Overall, Sutter invested more than $56 million to the underserved through charity care, unreimbursed costs of Medi-Cal and other community benefit support in 2018. This included nearly $1.1 million toward community partnerships that improve the quality of life for those in Stanislaus County. Working with 15 community partners, the programs served more than 43,000 adults and youth in neighborhoods throughout Modesto and all of Stanislaus County. Additionally, it provided more than 104,000 services to the community, including primary care appointments, school wellness activities, transportation and more

“With our community partners, we are always looking for innovative ways to expand access to care, helping to link patients to critical health and social services,” said Harper.  “We couldn’t do this without the help of community partners and feel fortunate to have the opportunity to collaborate with such innovative, creative and dedicated individuals, who are all working toward common goals.”

Many of the community investments stem from direct feedback from residents. Every three years, Sutter Health conducts Community Health Needs Assessments (CHNA) to determine the unique needs and challenges for each community Sutter supports and serves. Using both qualitative and quantitative data collection and focus groups, the CHNA report helps us identify this region’s communities of concern by zip code and the health needs of highest priority. The 2019 CHNA is now underway across Sutter Health.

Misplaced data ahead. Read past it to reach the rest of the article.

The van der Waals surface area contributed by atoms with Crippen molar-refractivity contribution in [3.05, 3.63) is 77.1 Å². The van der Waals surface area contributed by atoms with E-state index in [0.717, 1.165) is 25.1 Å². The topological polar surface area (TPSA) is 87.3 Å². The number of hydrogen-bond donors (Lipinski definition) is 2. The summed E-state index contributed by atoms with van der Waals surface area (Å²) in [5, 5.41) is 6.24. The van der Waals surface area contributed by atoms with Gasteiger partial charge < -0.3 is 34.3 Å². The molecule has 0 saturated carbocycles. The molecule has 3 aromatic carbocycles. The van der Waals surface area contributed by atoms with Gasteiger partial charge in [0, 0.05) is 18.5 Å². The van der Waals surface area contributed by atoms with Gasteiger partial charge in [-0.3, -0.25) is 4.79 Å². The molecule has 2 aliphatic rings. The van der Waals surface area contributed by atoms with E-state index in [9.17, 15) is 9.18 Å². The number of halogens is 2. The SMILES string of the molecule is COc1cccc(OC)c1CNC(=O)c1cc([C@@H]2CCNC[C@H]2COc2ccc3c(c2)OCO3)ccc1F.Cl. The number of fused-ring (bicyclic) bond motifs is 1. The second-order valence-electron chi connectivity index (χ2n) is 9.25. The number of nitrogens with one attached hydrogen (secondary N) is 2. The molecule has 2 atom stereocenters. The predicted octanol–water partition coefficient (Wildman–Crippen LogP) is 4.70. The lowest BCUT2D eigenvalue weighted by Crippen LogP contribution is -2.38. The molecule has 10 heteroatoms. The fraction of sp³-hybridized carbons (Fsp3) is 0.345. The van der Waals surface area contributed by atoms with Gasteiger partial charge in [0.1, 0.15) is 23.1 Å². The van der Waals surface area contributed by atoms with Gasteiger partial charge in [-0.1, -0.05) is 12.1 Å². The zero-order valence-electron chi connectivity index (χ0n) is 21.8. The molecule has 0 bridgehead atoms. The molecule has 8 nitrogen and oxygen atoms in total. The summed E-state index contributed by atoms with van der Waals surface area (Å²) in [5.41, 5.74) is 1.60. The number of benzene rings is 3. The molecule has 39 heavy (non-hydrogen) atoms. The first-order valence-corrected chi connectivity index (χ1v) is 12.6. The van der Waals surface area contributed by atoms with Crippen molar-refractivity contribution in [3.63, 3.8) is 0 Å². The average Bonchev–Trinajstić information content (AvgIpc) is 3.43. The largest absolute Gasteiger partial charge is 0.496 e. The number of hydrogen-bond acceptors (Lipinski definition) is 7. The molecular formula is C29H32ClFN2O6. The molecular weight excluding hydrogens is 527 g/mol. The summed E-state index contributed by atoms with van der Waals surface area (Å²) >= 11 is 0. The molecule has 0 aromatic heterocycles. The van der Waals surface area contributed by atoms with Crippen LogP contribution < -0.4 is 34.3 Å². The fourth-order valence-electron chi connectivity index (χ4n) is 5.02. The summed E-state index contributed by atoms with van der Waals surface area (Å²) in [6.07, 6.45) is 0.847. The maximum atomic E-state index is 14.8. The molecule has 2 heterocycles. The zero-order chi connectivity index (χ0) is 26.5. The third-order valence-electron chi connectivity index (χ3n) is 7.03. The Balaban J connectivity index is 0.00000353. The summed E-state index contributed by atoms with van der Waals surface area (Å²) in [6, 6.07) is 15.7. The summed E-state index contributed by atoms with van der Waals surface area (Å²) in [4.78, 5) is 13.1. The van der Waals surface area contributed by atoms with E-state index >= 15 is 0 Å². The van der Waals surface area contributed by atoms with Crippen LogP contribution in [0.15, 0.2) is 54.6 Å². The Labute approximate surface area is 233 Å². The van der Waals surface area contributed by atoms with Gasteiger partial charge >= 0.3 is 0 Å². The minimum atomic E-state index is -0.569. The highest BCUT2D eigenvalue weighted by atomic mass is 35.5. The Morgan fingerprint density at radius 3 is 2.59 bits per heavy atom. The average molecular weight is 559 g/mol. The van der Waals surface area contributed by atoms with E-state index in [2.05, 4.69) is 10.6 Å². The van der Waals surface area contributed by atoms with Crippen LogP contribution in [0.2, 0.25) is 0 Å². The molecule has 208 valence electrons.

For more information about Sutter’s investment into Northern California communities, visit Sutter Health’s Community Benefit page.

Real-Life Experience without Real-Life Risk

Posted on Mar 25, 2019 in Affiliates, Carousel, Community Benefit, Eden Medical Center, Scroll Images

Eden Trauma Team Teaches Teens about the Dangers of Drinking and Driving

 

CASTRO VALLEY, Calif. – Every 15 minutes someone dies in an alcohol-related car accident. That was the statistic in 1995 when a program called Every 15 Minutes was first adopted by the California Highway Patrol (CHP) to give teens a real-life look at the dangers of drinking and driving.